Archive for the ‘Ogallala Aquifer’ Category

Agriculture Built These U.S. High Plains Towns, But Now It Might Run Them Dry

Via Stateline, an article on efforts by rural midwestern towns to keep their sole water source – the Ogalla Aquifer – intact: Brownie Wilson pulls off a remote dirt road right through a steep ditch and onto a farmer’s field. He hops out of his white Silverado pickup, mud covering nearly all of it except […]

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Trucking In Water To Preserve Ogallala Aquifer

Via Daily Kos, an article on how – in an effort to preserve the Ogallala Aquifer – one Kansas groundwater district is considering trucking in water: One of the world’s largest aquifers is struggling to maintain its typical levels and officials are scrambling to preserve what little water remains. Southwestern Kansas’ Groundwater Management District 3 […]

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Ogallala Aquifer: The Wells Dried Up This Year

Via KTIC’s Rural Radio, a report on the dire impact the summer’s drought had on the Ogallala Aquifer: A post on social media from Haskell County, Kansas, pointed to a stark example of the impact of extreme drought and high crop irrigation demand in the 2022 year. “(The) well is basically out of water now. Been […]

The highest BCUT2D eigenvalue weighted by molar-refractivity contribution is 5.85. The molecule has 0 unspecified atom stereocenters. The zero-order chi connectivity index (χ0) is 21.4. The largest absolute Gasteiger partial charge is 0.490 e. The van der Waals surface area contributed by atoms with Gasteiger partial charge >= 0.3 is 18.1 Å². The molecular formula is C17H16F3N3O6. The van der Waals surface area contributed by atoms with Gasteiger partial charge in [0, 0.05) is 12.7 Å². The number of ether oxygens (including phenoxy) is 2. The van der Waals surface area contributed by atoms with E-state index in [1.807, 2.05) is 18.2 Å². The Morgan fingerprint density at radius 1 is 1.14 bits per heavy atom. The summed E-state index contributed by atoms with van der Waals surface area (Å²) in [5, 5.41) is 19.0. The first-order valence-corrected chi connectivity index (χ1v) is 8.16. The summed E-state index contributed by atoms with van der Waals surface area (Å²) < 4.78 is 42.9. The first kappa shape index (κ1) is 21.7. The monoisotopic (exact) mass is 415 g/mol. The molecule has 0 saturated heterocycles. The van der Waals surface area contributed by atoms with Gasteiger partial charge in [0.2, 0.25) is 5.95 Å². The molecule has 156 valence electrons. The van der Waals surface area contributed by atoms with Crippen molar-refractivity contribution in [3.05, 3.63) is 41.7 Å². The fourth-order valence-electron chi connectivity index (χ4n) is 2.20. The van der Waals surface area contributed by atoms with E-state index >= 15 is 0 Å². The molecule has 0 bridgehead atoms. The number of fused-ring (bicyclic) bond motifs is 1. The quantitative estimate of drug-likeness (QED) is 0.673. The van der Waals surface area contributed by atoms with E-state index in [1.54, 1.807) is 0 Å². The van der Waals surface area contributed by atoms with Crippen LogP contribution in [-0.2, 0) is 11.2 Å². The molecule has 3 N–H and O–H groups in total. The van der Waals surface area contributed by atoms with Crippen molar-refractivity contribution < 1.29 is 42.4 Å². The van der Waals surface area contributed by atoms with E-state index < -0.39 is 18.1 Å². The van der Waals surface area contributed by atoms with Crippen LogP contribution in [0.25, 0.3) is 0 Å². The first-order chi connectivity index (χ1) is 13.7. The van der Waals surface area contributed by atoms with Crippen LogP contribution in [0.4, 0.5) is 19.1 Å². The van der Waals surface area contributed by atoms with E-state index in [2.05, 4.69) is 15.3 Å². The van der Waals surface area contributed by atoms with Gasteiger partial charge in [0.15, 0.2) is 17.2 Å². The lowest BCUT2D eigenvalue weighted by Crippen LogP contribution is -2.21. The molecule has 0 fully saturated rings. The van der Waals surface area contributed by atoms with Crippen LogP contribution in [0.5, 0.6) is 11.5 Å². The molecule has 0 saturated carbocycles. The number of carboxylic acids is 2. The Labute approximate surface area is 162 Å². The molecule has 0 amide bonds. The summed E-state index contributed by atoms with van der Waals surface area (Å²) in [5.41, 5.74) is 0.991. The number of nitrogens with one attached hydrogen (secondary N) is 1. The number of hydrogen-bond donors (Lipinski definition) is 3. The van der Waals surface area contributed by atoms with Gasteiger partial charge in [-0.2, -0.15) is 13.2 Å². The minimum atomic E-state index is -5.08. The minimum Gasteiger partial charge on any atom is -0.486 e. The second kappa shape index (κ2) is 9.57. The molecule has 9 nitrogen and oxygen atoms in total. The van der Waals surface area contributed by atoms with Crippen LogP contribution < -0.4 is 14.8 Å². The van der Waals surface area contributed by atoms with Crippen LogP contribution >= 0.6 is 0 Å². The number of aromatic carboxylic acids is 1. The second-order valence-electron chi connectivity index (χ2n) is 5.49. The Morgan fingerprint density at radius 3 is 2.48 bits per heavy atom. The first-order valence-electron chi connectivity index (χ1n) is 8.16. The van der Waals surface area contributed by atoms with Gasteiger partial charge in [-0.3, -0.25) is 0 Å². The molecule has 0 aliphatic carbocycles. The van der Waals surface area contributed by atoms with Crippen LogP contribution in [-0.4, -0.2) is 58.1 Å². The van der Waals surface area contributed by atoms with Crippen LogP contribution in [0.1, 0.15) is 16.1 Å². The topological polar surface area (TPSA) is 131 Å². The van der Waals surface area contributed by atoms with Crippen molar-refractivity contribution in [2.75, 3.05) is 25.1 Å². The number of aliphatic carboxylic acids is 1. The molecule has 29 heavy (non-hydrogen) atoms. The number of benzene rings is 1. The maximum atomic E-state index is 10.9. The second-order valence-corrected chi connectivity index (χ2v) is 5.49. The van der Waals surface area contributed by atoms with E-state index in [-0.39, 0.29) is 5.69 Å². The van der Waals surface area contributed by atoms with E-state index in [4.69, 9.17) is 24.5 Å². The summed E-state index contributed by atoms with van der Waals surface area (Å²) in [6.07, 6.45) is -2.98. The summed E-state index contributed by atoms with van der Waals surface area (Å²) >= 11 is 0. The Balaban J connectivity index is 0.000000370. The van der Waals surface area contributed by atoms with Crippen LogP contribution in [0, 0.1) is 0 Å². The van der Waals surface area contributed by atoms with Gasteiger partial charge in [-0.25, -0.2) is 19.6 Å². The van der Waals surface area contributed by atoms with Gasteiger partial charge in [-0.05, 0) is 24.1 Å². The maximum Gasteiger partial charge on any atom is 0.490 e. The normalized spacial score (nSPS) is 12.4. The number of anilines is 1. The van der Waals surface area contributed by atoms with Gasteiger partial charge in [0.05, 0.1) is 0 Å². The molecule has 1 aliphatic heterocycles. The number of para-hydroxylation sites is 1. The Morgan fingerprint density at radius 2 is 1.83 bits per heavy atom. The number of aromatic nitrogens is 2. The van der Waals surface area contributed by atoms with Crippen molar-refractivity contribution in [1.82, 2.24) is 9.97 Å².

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Drilling Deeper: U.S. Groundwater Wells Race Towards Bottom

Via Circle of Blue, an interesting look at how well depths are increasing across the United States: To locate sufficient supplies of fresh water, the nation’s groundwater wells are being drilled deeper and deeper, according to an analysis of more than 10 million well records since the 1950s. “No matter how you slice it, we’re […]

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U.S. Midwest: Groundwater Pumping Drying Streams, Driving Fish Extinctions

Via EurekAlert, a sobering article on the impact of groundwater pumping in the Midwest: Farmers in the Great Plains of Nebraska, Colorado, Kansas and the panhandle of Texas produce about one-sixth of the world’s grain, and water for these crops comes from the High Plains Aquifer — often known as the Ogallala Aquifer — the […]

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USA: Irrigation Nation Faces A Dry Future

Via Pacific Standard, an interesting look at how irrigation helped create America’s breadbasket and how it threatens to destroy it: Rick Hammond turned a yellow dial until it locked into place with a hollow clank, and a high-pressure hum filled the air. Across the windswept field, a light started blinking atop a metal contraption that […]

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